Paperless & Powerful – The Eco-Ethical Wedding of RecessCity

Hey hey hey eco-conscious galpals. Let’s talk #goals: Anna Lisa. She makes travel blogging look easy (and if you’ve ever tried to live out of one suitcase for more than a week, let alone 3 months, you know that’s a challenge!) What else did she make look #iwokeuplikedis? Her wedding. That she planned in 3 months. And it was filled with ethical wedding details. She was kind enough to answer my questions via email while she was sipping on coconuts on Sri Lanka. Cozy up with some popcorn to read on about her story:

1. You and Porter have been together for almost half of your life! Can you tell us little ways you know that your partnership works well?

Even though Port and I have known each other for literally as far as my memory goes back, it doesn’t mean we’re immune to the kind of bickering I think all couples, and especially those who work together, are susceptible to. The important thing isn’t really the little ways we work well, but the big ones. We have the same core belief system, the same vision for our business, the same leanings toward what we like in art and photography, and we both trust each other’s instincts implicitly. I think the fact that our opinions and beliefs on all the big ticket list items for Recess City and for the way we want our lives to unfold makes us feel like we’re in a “safe space” to have differing opinions on smaller things, which I think is a good thing! One of the things I’m most grateful for is just how different Porter and I are. He constantly surprises me both as an artist and as a person, and I think that feeling that I’ll never be done learning from and about him keeps our lives, even when we were staying put and he had a 9-5 job, from getting predictable. I like constant change (can you tell from our lifestyle, haha) so that element of his personality is something that will always be very attractive to me.

ethical groom help bride with her dress

2. I read in your recent blog post that your word/intention for the year would be “learn” – what did you learn about weddings and marriage in the process of planning your own wedding?

They are work. If you have never been around wedding planning, take the amount of effort you’re imagining and multiply it by 20. We were prepared to have lots of decisions to make and are quick to pull the trigger on what we like and move onto the next thing, but when you’re getting married there’s just so much emotion involved in every little thing. I don’t think people realize that, that it’s kind of like you’re trying to apply all this critical thinking to making decisions for a day that ultimately is so much more about how you feel and your spouse feels and your families feel. As an introvert, all that “feeling” involved was a bigger energy drain for me than I was prepared for, but it was a learning experience I’m so grateful I had. I can only imagine how emotional it can be when you move onto step 2 and start to plan a family…

engagement ring and watch on ethical bride and groom

3. I loved that you tried to use as little paper as possible for your wedding; where did you get educated about eco-friendly practices?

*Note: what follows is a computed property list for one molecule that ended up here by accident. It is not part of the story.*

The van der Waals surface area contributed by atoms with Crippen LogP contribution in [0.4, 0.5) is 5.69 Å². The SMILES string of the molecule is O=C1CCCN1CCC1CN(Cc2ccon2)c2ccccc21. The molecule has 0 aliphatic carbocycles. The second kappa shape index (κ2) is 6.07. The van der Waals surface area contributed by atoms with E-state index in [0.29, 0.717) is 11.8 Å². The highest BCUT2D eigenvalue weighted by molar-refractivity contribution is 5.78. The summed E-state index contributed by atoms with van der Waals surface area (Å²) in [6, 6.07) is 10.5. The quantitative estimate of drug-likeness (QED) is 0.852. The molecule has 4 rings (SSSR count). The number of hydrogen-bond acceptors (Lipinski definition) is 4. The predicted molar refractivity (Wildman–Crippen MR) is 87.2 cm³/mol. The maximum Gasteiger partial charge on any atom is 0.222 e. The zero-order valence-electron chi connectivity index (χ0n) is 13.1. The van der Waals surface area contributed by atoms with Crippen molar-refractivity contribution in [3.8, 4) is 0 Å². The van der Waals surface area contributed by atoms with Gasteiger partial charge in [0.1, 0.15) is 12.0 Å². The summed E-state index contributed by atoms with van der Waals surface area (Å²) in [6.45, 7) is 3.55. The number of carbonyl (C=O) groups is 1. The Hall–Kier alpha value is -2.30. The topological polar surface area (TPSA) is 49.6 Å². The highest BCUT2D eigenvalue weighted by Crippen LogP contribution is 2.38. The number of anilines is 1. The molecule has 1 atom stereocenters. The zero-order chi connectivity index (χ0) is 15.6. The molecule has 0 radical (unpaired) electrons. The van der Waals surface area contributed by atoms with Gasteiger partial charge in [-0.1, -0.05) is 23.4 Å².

I think just living in our modern world today we’re fortunate to have a lot of eco-thinking stimuli around us. I read a lot of “green” blogs and ethical fashion sites like The Good Trade. I sort of picked up bits and pieces even before we were engaged about the eco-industry and had been attempting to make our apartment as free of disposable items as possible in the months prior.

simple paper used as table assignments minimal paper used at this ethical wedding, manus printed on fabric on tables

4. What ethical ideas, products, or vendors did you stumble upon in the wedding planning process?

I came across a wedding that was completely zero waste and I thought that was so commendable! It was inspiring but just a bit extreme for us personally, so I kind of lifted a few ideas here and there and spent a lot of time talking things out with Porter and brainstorming roads we could take to reduce the waste at our wedding. Again, sites like The Good Trade were huge for me here. It also is kind of a breath of fresh air in the wedding process to read about other weddings to get your mind going. Eventually, you’ll hit a creativity block just because of the sheer number of decisions you need to make, and those sites saved me!


5. What ethical wedding products did you wish exist?

To be honest, I didn’t see myself coming up short in terms of product in the planning stages at all. There are so many fantastic companies out there driving others toward change with their example. On a bigger scale, something that tends to always bother me is areas where we already have a clear solution to an unethical problem but it’s not being picked up by the broader public. I think all cars in this day and age should be electric. It’s something I think about and talk to Porter about constantly (especially because when we were traveling through Europe we rented electric cars a whole lot! I just feel like every time I get in one of those machines I’m like how in the world is this not what everyone’s driving right now ?! Can’t we just convert all the car types we already love and make them electric? I’m really not sure if that’s how it works, to be honest, (I know almost zip about car manufacturing) but with all the wedding deliveries and people traveling in, I saw the gas guzzling as our wedding’s biggest carbon footprint.